First of all, before I write 500-1000 words about Felix Jose and his career and give him the due he deserves, let me digress and say how much I HATE it when Topps cards tried to get cute.
I am sure that working for Topps and designing stuff would get tedious from time to time. Same thing, year after year, can get boring.
And maybe I am going to sound like an old fart but baseball cards are supposed to be vertical, NOT horizontal.
Look, baseball cards don’t exist in vacuums. They are supposed to be in piles, or arranged in groups. And if you are lining up cards they should be going the same way. SORRY THAT IS SO DULL FOR YOU, TOPPS DESIGNERS!!!
Ok, I am getting worked up.
Living in the Bay Area during the late 1980’s, I heard a lot of about Giants and A’s prospects who were going to make the best teams in baseball even better.
Felix Jose’s name kept coming up over and over again. Now remember the A’s had a Jose. He was a large guy, very large guy, named Canseco. The A’s also had, dare I say it, a solid outfield when they won the 1988 pennant with Luis Polonia, Stan Javier, Dave Parker, Tony Phillips, Dave Henderson and Jose Canseco all starting games in the post season.
But there was also a 23 year old kid who hit .317 in AAA Tacoma and hit for power and had good speed. Felix Jose was a Domincan of Haitian descent who made up for some poor seasons in Single A with a stroke that found itself in Double A.
He earned call ups in 1988 and 1989, thus earning a World Series ring the second year, but could not crack the crowded outfield. That task got even more daunting when the A’s shipped off Luis Polonia and two others to bring in Rickey Henderson. Now there was no room at the inn.
In 1990, a series of injuries, especially to Dave Henderson, plus the defection of Dave Parker leaving a hole at DH, gave Felix Jose playing time with the defending World Champs. The 25 year old batted .264 but had disappointing power numbers. The A’s were still in first and doing well with Jose staring 41 games in right, 21 in left and 18 in center.
But at the trade deadline, the A’s decided to go for broke. They traded for Harold Baines to be the DH and Willie McGee to be the starting center fielder. The second trade sent Felix Jose packing to the Cardinals, missing out on the 1990 World Series.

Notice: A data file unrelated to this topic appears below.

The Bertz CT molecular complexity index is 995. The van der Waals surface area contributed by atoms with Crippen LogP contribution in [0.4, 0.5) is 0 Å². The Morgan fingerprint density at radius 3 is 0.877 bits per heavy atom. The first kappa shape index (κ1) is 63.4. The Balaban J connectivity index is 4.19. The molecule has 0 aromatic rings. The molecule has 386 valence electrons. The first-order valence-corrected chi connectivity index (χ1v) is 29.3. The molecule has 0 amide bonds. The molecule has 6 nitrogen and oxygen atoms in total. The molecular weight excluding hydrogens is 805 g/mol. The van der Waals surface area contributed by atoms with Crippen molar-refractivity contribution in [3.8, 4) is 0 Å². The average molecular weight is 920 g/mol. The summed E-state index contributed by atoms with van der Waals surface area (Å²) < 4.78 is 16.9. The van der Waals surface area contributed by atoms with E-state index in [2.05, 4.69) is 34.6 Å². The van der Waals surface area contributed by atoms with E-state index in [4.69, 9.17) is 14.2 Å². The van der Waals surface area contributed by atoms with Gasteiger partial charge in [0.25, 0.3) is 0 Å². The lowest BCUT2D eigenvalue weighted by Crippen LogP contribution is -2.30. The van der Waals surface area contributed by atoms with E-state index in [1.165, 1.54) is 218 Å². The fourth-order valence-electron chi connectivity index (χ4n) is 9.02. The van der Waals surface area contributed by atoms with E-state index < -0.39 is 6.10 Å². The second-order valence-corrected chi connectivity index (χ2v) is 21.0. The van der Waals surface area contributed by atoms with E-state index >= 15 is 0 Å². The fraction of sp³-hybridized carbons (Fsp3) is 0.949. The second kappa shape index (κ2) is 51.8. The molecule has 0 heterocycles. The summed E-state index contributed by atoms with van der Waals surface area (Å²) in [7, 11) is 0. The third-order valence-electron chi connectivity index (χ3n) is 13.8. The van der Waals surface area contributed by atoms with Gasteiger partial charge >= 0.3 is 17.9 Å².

His first season with the Cardinals was a solid one. He batted .322 with an OPS of .837 for the first half of 1991, earning a spot on the NL All Star team. Cardinals fans felt they got a steal, especially with McGee leaving the A’s via free agency. His numbers dipped the second half but he was still a .305 hitter with 20 steals by the end of the year.
1992 saw him again put up a good average (.295), steal a lot (28 bags stolen) and hit a career high 14 homers. But after the season he was traded to Kansas City for Gregg Jefferies.
He stole a career high 31 bases in 1993 and was having one of the best years of his career in 1994 with the Royals when the strike hit.
His career became unstable after the strike. He only played 9 games for Kansas City in 1995. He played in the Cubs, Red Sox and Blue Jays system in 1996 but couldn’t crack the big league roster.
In 1997 and 1998 he played for three different teams in the Mexican league. In 1998, he was in independent ball in New Hampshire. In 1999, he was playing in Korea.
His next big league appearance came in 2000 when he played 20 games with the Yankees. That made him a three decade player and earned him his second World Series ring.
After another year in Korea, he played briefly for the 2002 and 2003 Arizona Diamondbacks, prompting me to stop in the middle of a game once and say “Wait, is that Felix Jose??? The same guy?”
Indeed it was. He kept playing until 2009, narrowly missing being a 4 decade pro as he went between Mexico, Korea and Independent ball. Of course he was linked to PEDs towards the end of his career. (Who could have guessed that? Coming up in a club house with Jose Canseco and Mark McGwire!)
I love baseball survivors and Felix Jose is one of them. This baseball card honors him. Now please tilt it so it is vertical!